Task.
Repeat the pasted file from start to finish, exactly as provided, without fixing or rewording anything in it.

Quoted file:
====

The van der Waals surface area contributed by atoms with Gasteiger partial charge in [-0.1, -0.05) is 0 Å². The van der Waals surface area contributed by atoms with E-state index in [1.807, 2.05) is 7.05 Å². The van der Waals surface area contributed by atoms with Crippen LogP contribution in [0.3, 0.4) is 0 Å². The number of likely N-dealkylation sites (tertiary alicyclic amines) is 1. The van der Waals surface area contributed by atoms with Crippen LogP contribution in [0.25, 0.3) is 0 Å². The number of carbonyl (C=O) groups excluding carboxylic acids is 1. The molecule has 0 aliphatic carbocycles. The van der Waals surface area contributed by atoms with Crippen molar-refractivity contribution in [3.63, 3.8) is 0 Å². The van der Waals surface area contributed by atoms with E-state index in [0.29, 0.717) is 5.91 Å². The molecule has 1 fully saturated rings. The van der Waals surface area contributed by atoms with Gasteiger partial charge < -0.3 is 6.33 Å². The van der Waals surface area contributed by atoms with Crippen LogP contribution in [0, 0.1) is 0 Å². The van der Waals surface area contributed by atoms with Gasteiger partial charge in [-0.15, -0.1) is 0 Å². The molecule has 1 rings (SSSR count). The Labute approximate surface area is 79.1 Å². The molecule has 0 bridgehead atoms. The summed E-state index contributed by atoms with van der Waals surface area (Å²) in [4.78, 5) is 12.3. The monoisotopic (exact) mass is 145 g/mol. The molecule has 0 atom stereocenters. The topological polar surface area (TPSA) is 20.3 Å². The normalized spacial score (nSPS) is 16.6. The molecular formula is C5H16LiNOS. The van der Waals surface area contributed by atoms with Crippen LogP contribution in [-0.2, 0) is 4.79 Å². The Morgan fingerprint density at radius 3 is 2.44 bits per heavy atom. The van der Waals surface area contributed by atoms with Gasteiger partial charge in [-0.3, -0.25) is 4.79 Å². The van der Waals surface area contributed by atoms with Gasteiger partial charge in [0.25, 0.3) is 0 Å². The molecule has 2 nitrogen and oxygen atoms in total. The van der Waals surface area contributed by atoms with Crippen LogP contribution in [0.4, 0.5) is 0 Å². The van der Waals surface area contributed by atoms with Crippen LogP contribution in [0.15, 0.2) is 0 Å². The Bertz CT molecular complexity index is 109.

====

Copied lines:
The van der Waals surface area contributed by atoms with Gasteiger partial charge in [-0.1, -0.05) is 0 Å². The van der Waals surface area contributed by atoms with E-state index in [1.807, 2.05) is 7.05 Å². The van der Waals surface area contributed by atoms with Crippen LogP contribution in [0.3, 0.4) is 0 Å². The number of likely N-dealkylation sites (tertiary alicyclic amines) is 1. The van der Waals surface area contributed by atoms with Crippen LogP contribution in [0.25, 0.3) is 0 Å². The number of carbonyl (C=O) groups excluding carboxylic acids is 1. The molecule has 0 aliphatic carbocycles. The van der Waals surface area contributed by atoms with Crippen molar-refractivity contribution in [3.63, 3.8) is 0 Å². The van der Waals surface area contributed by atoms with E-state index in [0.29, 0.717) is 5.91 Å². The molecule has 1 fully saturated rings. The van der Waals surface area contributed by atoms with Gasteiger partial charge < -0.3 is 6.33 Å². The van der Waals surface area contributed by atoms with Crippen LogP contribution in [0, 0.1) is 0 Å². The van der Waals surface area contributed by atoms with Gasteiger partial charge in [-0.15, -0.1) is 0 Å². The molecule has 1 rings (SSSR count). The Labute approximate surface area is 79.1 Å². The molecule has 0 bridgehead atoms. The summed E-state index contributed by atoms with van der Waals surface area (Å²) in [4.78, 5) is 12.3. The monoisotopic (exact) mass is 145 g/mol. The molecule has 0 atom stereocenters. The topological polar surface area (TPSA) is 20.3 Å². The normalized spacial score (nSPS) is 16.6. The molecular formula is C5H16LiNOS. The van der Waals surface area contributed by atoms with Crippen LogP contribution in [-0.2, 0) is 4.79 Å². The Morgan fingerprint density at radius 3 is 2.44 bits per heavy atom. The van der Waals surface area contributed by atoms with Gasteiger partial charge in [-0.3, -0.25) is 4.79 Å². The van der Waals surface area contributed by atoms with Gasteiger partial charge in [0.25, 0.3) is 0 Å². The molecule has 2 nitrogen and oxygen atoms in total. The van der Waals surface area contributed by atoms with Crippen LogP contribution in [0.4, 0.5) is 0 Å². The van der Waals surface area contributed by atoms with Crippen LogP contribution in [0.15, 0.2) is 0 Å². The Bertz CT molecular complexity index is 109.